Hume’s argument of future matters of fact
According to David Hume, statements concerning future matters of fact always require empirical support. It is impossible to have knowledge of such facts without grounded impressions, or experience. Hume declares that justification for claims of future matters of fact are inferred from cause and effect relationships rather than from tangible experience. Similarly, cause and effect relationships are recognized through experience. Human’s naturally reason inductively, or in other words, use experience to establish beliefs about things which have yet to be observed. Hume argues that through such assumptions, it is impossible and rather foolish to derive any reliable conclusions about the world based on inductive reasoning. Hume argues future matters of fact are considered knowledge on the basis of cause and effect relationships. He declares that in order to satisfy our knowledge of future matters of fact, it is necessary for us to foremost question how we arrived at the knowledge of cause and effect. Cause and effect relationships are plainly unattainable; we can only make inferences concerning future matters of fact. Hume suggests, “No object ever discovers, by the qualities which appear to the senses, either the causes which produce it or the effects which will arise from it; nor can our reason, unassisted by experience, ever draw any inference concerning real existence and future matters of fact” (Hume, 241). Humans have habit of visualizing one event following another, and declaring the first event causes the second. Hume rejects such an idea, arguing that we cannot declare any inferences taken from past experiences as knowledge of future matters of fact. As Hume addresses the principle of induction, he claims that there is always room for error when making and inductive inference. Rejecting the principle of induction, the idea that the present will resemble the past, Hume states that “The mind can never possibly find...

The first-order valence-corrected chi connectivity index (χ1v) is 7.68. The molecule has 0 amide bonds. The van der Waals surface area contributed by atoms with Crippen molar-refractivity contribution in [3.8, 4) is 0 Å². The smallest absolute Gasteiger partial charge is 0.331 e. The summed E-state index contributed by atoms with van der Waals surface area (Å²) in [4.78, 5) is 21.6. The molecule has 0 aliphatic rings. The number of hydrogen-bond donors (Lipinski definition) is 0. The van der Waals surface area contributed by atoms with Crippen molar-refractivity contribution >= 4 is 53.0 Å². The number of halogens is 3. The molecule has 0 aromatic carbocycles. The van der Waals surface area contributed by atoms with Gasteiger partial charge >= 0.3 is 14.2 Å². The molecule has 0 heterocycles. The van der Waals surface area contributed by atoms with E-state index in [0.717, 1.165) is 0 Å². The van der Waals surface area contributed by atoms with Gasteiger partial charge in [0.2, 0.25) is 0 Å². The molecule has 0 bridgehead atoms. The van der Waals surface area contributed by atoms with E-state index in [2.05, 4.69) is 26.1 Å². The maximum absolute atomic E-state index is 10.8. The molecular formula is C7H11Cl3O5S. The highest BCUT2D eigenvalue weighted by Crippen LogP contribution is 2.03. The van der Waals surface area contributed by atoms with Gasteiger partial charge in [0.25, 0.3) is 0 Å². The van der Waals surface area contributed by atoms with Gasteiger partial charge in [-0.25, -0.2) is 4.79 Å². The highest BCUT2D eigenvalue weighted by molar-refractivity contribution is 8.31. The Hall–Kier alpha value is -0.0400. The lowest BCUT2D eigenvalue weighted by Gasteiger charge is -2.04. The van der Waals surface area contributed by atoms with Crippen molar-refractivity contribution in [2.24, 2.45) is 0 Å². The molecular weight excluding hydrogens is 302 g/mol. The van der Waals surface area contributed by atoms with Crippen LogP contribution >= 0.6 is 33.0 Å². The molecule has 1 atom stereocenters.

Cited: Hume, D. (2008). An Inquiry Concerning Human Understanding. In J. Feinberg & R. Shafer-Landau, Reason and Understanding (pp. 237-263). Boston: Wadsworth.
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